High Court awards the full claim of S$129,327 to Prime Minister Lee Hsien Loong in defamation suit against blogger – The Online Citizen Asia

The High Court has granted the full claim of legal cost and disbursement, totalling S$129,327 to Singapore Prime Minister Lee Hsien Loong in his defamation suit against blogger and financial adviser, Leong Sze Hian.

“Having considered the arguments of the parties, the Court is satisfied that the appropriate costs payable by the Defendant is as follows: Costs of $50,000 to the Plaintiff plus disbursements claimed of $79,327.22.” wrote the court in a letter addressed to both parties on Monday (10 May). No further justification was made as to why there is no reduction in the sought claims.

Mr Leong posted on his Facebook page, noting that the claims against him will not be reduced by a single cent despite the objections by his legal Counsel, Mr Lim Tean of Carson Law Chambers.

Mr Leong also noted that he has so far raised S$62,010 from his crowd funding efforts. This means that he is still short of S$67,317 to pay off the full claim against him.

He had previously successfully raised the full damage of S$133,000 awarded to PM Lee through a crowd funding campaign in 11 days.

Majority of disbursements came from engagement of expert witness in Hong Kong

A significant portion of the amount sought for disbursements is derived from the engagement of Dr Phan Tuan Quang, PM Lee’s Hong Kong-based expert witness, at S$43,022.58.

Dr Phan is an associate professor of Innovation and Information Management at the University of Hong Kong who specialises in data.

At trial, he testified via Zoom that while he did not have the raw data from Mr Leong’s Facebook post, he said that he was given the screenshot of the post.

He said that he had provided a low conservative estimate based on past scientific research.

Mr Lim, in a letter dated 22 Apr to PM Lee’s counsel’s letter claiming cost and disbursements, submitted that the S$50,000 sought for legal cost against his client is “manifestly excessive”.

The cost, he said, should have been determined in line with the District Court’s scale, as the libel suit should have been commenced in the State Courts and not the High Court.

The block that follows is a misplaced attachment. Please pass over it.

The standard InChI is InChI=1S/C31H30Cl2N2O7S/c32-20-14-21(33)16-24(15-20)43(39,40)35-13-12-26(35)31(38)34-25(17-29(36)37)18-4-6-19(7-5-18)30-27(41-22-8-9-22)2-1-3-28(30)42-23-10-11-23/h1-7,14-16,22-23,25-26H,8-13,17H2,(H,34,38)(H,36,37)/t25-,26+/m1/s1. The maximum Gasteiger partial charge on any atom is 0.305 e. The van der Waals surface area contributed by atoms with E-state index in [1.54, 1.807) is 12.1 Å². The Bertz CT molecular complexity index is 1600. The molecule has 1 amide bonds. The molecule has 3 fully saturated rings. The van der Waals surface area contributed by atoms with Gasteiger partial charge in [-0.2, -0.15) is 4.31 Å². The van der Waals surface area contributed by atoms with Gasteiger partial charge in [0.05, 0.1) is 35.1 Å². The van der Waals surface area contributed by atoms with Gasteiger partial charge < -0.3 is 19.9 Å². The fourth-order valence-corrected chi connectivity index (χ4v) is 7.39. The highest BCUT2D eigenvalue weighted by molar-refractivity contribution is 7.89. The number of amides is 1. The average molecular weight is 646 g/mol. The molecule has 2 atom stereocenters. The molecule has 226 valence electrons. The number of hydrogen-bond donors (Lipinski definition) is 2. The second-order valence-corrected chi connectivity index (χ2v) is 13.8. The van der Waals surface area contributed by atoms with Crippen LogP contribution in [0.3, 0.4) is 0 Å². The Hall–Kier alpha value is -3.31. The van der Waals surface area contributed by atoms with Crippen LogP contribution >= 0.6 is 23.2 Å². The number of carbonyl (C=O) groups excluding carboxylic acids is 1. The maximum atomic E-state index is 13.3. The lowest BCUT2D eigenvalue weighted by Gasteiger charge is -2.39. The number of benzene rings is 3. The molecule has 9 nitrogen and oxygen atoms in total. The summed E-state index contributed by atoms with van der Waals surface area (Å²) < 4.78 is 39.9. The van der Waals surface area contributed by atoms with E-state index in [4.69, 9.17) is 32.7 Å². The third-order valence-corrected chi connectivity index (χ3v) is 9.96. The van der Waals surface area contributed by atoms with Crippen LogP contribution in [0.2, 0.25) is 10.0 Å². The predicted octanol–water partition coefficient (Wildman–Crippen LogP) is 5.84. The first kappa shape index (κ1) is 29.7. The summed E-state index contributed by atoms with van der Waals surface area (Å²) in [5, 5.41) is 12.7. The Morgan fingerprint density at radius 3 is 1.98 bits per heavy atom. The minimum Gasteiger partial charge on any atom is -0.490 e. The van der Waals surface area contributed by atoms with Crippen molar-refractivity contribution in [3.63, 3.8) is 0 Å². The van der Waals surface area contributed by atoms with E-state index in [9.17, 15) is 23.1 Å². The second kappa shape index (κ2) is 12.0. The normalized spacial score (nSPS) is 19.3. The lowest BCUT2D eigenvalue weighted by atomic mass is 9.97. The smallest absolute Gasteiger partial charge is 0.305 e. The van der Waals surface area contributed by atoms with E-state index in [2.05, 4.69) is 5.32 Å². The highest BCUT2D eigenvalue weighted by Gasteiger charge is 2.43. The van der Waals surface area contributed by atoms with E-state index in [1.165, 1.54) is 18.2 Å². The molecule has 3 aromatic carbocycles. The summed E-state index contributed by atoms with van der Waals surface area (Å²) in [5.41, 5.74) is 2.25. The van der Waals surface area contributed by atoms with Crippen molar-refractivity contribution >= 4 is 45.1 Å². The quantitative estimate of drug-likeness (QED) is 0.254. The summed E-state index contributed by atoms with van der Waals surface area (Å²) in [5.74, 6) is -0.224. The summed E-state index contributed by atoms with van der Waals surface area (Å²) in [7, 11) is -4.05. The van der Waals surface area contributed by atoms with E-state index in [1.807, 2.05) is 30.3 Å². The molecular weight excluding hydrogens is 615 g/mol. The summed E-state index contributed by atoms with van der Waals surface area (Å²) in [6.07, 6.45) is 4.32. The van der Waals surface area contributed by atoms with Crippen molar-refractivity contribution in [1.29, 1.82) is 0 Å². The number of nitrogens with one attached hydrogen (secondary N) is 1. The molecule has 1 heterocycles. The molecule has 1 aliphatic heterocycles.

The cost that should be awarded to PM Lee thus should not amount to more than S$12,000, he added.

Similarly, the S$79,322.22 sought by PM Lee’s counsel for disbursements is also manifestly excessive, said Mr Lim.

He submitted that cost for the second day of trial should not have been allowed, as the presiding judge, Justice Aedit Abdullah did not accept the evidence put forth by Dr Phan.

For the same reason, the court should also remove the bulk of disbursements intended for Dr Phan’s engagement, Mr Lim added.

Compelling Mr Leong to pay that particular part of disbursements, he said, would amount “to a penalty on him” and would be unfair.

Mr Lim also noted that Justice Aedit did not agree with PM Lee’s counsel that Mr Leong’s interview with Amnesty International in Hong Kong had aggravated the damages, and that consequently, the amount on this should not be allowed by the court.

The disbursements in this instance pertain to the translation cost of video recordings from the interview, from spoken Cantonese to English text.

The cost of the translations amount to S$3,980.40.

Background to Leong’s defamation case

Mr Leong was sued by PM Lee in 2018 for defamation over a Facebook share of an article alleging PM Lee’s involvement in the 1MDB scandal.

The blogger did not attach or insert any commentary at the time he shared the article.

Mr Leong took down the article at 7.30 am on 10 November 2018 after being instructed by the Info-communications Media Development Authority (IMDA) to do so a day prior.

Prior to his removal of the post on 10 November, the court noted that Mr Leong’s article had garnered “22 ‘reactions’, five ‘comments’, and 18 ‘shares’”.

Just last month, the High Court ordered Mr Leong to pay PM Lee S$133,000 for defamation, which includes S$100,000 in general damages and S$33,000 in aggravated damages.

The amount of damages was made in reference to another blogger, Roy Ngerng’s case.

Justice Aedit found that the defamatory statement in the article shared by Mr Leong was worse compared to allegations made in Mr Ngerng’s case.

On 23 Apr, Mr Leong decided not to appeal against the High Court judgement in the case, as there is “no greater verdict” than that of the people of Singapore.

In a statement released through his lawyer Lim Tean’s firm Carson Law Chambers on Friday (23 Apr), Mr Leong said that the love and support he received from the people of Singapore “is far more valuable” to him than any possible successful appeal to a higher court.